Students, faculty and staff gathered Tuesday morning at the Ocean Sciences Building to celebrate Earth Day and commemorate Dal's sustainability accomplishments over the past five years.
The event was organized by the President's Advisory Council on Sustainability, and featured speeches about Dal's progress in sustainability in academics, in operations and student life, followed immediately by a tree planting outside the Ocean Sciences Building.
“Through mutual understanding and a shared sense of ownership, Dal has managed to build an approach to sustainability that’s unique among North American universities,” said Dal President Richard Florizone, celebrating the degree of collaboration it takes to make sustainability education and practice possible at Dal.
“It's not only about coming together across disciplines to inspire change within the university, but also within the city of Halifax.”
See also: Inside Dal's sustainability success
And indeed, the students and faculty of the College of Sustainability have done just that. The college brought together students and faculty from across the university, uniting them under a common banner as they integrate sustainability into their studies. Steve Mannell, the college’s director, spoke about its genesis.
“We'd done a lot and were doing a lot, but at the same time, there was always the sense that we could do more,” Prof. Mannell said. “Not necessarily through working harder, but working differently.”
Other speakers at the celebration included Rochelle Owen, director of the Office of Sustainability and Samantha Luc, filling in for Uytae Lee, co-chair of YESSS (Your Environment Sustainability and Society Student Society).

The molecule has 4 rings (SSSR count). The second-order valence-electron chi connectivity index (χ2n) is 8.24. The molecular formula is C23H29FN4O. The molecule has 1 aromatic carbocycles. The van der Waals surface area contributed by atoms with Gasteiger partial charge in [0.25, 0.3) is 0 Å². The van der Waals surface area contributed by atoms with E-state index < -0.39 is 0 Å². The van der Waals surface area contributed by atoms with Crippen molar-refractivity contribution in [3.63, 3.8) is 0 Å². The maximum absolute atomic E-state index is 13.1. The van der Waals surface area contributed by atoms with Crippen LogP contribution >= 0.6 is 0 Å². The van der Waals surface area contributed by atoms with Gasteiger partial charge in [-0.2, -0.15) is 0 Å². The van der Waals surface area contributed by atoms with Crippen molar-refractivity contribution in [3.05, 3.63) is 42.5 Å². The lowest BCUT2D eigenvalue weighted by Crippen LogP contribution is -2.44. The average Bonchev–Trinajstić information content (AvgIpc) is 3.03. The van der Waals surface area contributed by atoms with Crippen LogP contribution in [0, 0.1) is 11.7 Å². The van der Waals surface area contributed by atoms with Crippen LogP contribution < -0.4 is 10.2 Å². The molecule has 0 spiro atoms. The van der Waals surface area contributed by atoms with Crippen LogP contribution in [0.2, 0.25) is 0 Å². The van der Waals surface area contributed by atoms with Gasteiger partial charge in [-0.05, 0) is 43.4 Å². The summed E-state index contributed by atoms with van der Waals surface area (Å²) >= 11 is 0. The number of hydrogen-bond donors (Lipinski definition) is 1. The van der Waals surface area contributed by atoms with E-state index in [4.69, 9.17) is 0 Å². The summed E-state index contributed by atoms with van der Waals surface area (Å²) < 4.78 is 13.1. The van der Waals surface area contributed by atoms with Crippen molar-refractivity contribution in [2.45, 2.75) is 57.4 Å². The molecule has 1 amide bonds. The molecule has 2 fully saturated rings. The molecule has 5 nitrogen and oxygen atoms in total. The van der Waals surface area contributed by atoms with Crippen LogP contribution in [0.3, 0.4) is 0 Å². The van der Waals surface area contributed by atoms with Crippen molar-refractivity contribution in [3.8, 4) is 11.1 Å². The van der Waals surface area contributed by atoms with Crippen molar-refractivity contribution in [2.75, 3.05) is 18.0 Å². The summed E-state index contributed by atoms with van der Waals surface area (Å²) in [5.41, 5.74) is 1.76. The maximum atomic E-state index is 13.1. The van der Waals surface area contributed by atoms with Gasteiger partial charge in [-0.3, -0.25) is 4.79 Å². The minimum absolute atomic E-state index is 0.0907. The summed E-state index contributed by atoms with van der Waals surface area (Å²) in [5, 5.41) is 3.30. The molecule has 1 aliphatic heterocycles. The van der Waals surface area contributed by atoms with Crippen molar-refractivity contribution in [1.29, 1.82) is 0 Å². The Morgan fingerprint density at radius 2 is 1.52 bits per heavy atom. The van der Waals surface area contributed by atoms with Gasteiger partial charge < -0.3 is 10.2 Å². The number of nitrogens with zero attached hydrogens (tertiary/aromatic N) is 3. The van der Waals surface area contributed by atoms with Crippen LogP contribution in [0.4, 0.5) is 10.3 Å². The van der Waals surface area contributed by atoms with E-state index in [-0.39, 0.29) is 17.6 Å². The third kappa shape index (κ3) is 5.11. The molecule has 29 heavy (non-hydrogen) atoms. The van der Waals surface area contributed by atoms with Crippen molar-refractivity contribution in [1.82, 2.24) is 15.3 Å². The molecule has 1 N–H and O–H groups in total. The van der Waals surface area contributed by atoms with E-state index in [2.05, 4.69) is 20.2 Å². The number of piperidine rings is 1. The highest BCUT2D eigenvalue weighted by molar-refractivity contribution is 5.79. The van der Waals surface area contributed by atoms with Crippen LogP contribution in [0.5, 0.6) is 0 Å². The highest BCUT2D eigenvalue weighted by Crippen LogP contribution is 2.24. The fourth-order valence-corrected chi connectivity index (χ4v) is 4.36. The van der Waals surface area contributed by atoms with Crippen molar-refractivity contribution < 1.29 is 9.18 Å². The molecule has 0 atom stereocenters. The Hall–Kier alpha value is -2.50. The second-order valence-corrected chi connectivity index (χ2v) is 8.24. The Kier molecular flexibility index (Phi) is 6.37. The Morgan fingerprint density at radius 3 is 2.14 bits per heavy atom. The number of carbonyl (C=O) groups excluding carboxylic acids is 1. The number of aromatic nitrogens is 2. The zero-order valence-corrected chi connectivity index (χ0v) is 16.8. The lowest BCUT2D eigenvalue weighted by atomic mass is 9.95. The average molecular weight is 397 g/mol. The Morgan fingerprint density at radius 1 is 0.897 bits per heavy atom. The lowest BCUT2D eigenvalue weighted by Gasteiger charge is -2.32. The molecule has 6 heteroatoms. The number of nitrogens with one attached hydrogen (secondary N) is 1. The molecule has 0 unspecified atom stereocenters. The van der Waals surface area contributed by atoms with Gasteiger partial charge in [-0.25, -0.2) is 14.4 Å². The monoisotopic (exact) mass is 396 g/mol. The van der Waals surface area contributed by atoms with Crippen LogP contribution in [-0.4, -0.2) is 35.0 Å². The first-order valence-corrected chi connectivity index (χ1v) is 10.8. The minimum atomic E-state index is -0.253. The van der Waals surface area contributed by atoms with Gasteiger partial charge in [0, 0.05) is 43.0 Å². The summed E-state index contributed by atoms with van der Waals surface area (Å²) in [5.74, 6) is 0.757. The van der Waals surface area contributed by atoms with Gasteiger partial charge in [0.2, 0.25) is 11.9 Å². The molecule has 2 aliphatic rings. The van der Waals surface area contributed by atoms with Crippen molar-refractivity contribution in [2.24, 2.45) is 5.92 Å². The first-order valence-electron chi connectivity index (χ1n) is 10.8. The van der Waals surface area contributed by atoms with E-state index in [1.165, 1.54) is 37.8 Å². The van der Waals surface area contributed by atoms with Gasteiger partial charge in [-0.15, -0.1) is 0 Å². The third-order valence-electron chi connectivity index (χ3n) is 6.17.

At the student level, collaboration is just as important. Students established the Dalhousie Student Union Sustainability Office (DSUSO), were driving forces at the PowerShift Atlantic Conference and within the Fusion Sustainable Transportation Plan, and created the Loaded Ladle in the SUB which serves up free local and gluten-free cuisine to address issues of food security. They've also sparked the cause of fossil-fuel divestment on campus through the Divest Dal organization.
The event also highlighted a unique component of Dal’s Natural Environment Plan. Stephen Cushing, a Dal grad student who works with the Office of Sustainability, spoke about his diameter replacement policy, which states that trees removed from Dal campuses must be replaced with a tree or trees equal to the diameter of the tree that was removed. For example: if a tree with a 50-centimetre diameter is cut down, it can be replaced with 10 trees each with a five-centimetre diameter.
The policy was introduced for the construction of the Dalhousie Ocean Sciences Building, where the Earth Day celebration was held. In total, 47 trees were cut down for its construction, but Dal will be planting upwards of 200 over the spring and fall to replace them. (Wood from the trees that were cut down was also used to build the benches in the building.)
After the presentations, Cushing led the crowd outside for a tree planting of five eastern hemlocks — the perfect way to mark a beautiful spring morning on Earth Day.
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